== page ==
What is Injury Management?
As defined under s 42 of the Workplace Injury Management and Workers Compensation Act 1998, injury management refers to “the process that comprises activities and procedures that are undertaken or established for the purpose of achieving a timely, safe and durable return to work for workers following workplace injuries”.
This process entails the involvement of three parties; the employer, the injured worker and the nominated treating doctor. These parties are of major focus in this process, as they navigate the management of injury or settlement of a claim.
What is Workers compensation?
It is financial assistance granted to employees who become injured or ill as a direct result from work. This monetary compensation can be recognised in the forms of;
- Weekly payments to cover loss of earnings
- Lump sum payments, in case of permanent impairment
- Assistance with medical expenses
- Workplace rehabilitation assistance to return to work
“Am I entitled to workers compensation and injury management?”
Australian law provides that compensation and injury management be provided to any worker who encounters any personal injury or disease or an aggravation of an injury or disease that occurs:
- During the life employment
- Via an incident at work
- Injuries that occur gradually
- Travelling to and from work
“What can I obtain compensation for?”
- Loss of earning capacity
- Physical and mental injuries
- Medical, hospital and rehabilitation costs
- Dependent spouse and/or dependent children
Entitlements to injury management
The injured worker can:
- choose a nominated treating doctor
- choose a workplace rehabilitation provider
- be involved in the development of a return to work plan choose treatment providers
Additionally, an employer cannot dismiss an employee (due to injury/illness) during the first six months after they have become unfit for employment. If an employee is dismissed after six months but regains fitness for employment within two years, they are able to apply to be reinstated.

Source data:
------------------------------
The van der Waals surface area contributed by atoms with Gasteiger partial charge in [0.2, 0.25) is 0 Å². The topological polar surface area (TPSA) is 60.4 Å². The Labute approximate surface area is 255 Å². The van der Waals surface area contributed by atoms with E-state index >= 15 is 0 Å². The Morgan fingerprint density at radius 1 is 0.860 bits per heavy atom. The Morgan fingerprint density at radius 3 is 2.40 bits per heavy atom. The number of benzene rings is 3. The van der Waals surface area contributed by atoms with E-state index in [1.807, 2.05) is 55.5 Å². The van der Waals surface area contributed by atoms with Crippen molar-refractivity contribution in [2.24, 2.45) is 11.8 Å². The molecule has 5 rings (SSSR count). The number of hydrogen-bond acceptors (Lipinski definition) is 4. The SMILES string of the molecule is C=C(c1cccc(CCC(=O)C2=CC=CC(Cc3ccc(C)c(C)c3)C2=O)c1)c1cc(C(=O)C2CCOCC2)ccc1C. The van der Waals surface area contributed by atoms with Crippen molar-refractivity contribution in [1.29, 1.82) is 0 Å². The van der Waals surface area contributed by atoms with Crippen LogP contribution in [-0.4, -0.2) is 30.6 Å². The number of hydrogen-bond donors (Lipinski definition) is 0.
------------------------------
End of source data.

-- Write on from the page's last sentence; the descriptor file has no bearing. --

All employers must have a workers compensation insurance policy. All States and Territories have enacted legislation that are very similar, with minor differences such as:
- Who is regarded as a worker
- What circumstances are compensation legitimate
- The amount of compensation
- Classifications of injuries and diseases
Employers should contact their Insurer and/or the Workers Compensation Authorities in every jurisdiction where they engage individuals in working to ensure that the insurance arrangements in place are appropriate.
Provisions from different states vary and are highly complex, below is an example of provisions extracted from NSW legislation:
Agencies responsible for overseeing workers’ compensation in each jurisdiction as at 30 September 2010
Policy: Workcover NSW
Premium: Workcover NSW
Claims: 7 private sector agents, 60 self-insurers and 7 specialised insurers
Governing legislation: Workplace Injury Management and Workers Compensation Act 1998 and Workers Compensation Act 1987.
Disputes: Workers Compensation Commission.
Coverage of Journey claims
Journey to and from work
- Yes (some restriction)
Journey undertaken for work purposes
Income replacement payments: a set amount for workers who cannot earn an income because of a work-related injury.
100% wage replacement (no. of weeks)
- > 26 weeks: the lesser of 90% Average weekly earnings (AWE) or $321.10
Medical treatment benefits
Maximum amount for medical treatment
- No limit. Medical expenditure above $50,000 requires regulatory approval.
Permanent impairment thresholds and entitlements as at 30 September 2010
Percentage of impairment
- Physical injury 1%, Binaural hearing loss 6%, Primary psychological injury 15%
- $220,00 (plus additional 5% for permanent impairment of the spine)
- Maximum amount of $50,000 for pain and suffering
For more information on workers compensation claims within each State and Territory, click here
Still unsure if you’re eligible for compensation? Ask one of our lawyers here.